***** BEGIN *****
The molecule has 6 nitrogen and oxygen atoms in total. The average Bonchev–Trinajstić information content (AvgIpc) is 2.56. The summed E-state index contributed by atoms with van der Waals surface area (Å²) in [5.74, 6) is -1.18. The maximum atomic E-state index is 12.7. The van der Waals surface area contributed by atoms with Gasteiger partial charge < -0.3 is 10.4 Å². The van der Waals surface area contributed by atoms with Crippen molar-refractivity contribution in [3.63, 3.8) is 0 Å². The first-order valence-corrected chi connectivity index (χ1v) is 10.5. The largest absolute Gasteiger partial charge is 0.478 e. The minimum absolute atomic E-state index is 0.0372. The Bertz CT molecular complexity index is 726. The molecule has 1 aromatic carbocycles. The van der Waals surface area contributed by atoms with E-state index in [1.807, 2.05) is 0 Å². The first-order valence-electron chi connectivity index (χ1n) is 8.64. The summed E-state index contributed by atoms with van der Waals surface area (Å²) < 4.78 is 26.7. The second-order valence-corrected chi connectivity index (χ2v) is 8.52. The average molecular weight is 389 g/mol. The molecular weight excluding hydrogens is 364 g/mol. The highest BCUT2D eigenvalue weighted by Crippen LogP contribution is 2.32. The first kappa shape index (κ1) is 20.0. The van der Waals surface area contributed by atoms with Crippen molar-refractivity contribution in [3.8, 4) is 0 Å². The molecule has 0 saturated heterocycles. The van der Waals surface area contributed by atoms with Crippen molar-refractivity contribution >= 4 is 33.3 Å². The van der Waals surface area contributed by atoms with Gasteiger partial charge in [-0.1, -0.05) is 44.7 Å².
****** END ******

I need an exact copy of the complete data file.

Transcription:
The molecule has 6 nitrogen and oxygen atoms in total. The average Bonchev–Trinajstić information content (AvgIpc) is 2.56. The summed E-state index contributed by atoms with van der Waals surface area (Å²) in [5.74, 6) is -1.18. The maximum atomic E-state index is 12.7. The van der Waals surface area contributed by atoms with Gasteiger partial charge < -0.3 is 10.4 Å². The van der Waals surface area contributed by atoms with Crippen molar-refractivity contribution in [3.63, 3.8) is 0 Å². The first-order valence-corrected chi connectivity index (χ1v) is 10.5. The largest absolute Gasteiger partial charge is 0.478 e. The minimum absolute atomic E-state index is 0.0372. The Bertz CT molecular complexity index is 726. The molecule has 1 aromatic carbocycles. The van der Waals surface area contributed by atoms with E-state index in [1.807, 2.05) is 0 Å². The first-order valence-electron chi connectivity index (χ1n) is 8.64. The summed E-state index contributed by atoms with van der Waals surface area (Å²) < 4.78 is 26.7. The second-order valence-corrected chi connectivity index (χ2v) is 8.52. The average molecular weight is 389 g/mol. The molecular weight excluding hydrogens is 364 g/mol. The highest BCUT2D eigenvalue weighted by Crippen LogP contribution is 2.32. The first kappa shape index (κ1) is 20.0. The van der Waals surface area contributed by atoms with Crippen molar-refractivity contribution in [3.8, 4) is 0 Å². The molecule has 0 saturated heterocycles. The van der Waals surface area contributed by atoms with Crippen molar-refractivity contribution >= 4 is 33.3 Å². The van der Waals surface area contributed by atoms with Gasteiger partial charge in [-0.1, -0.05) is 44.7 Å².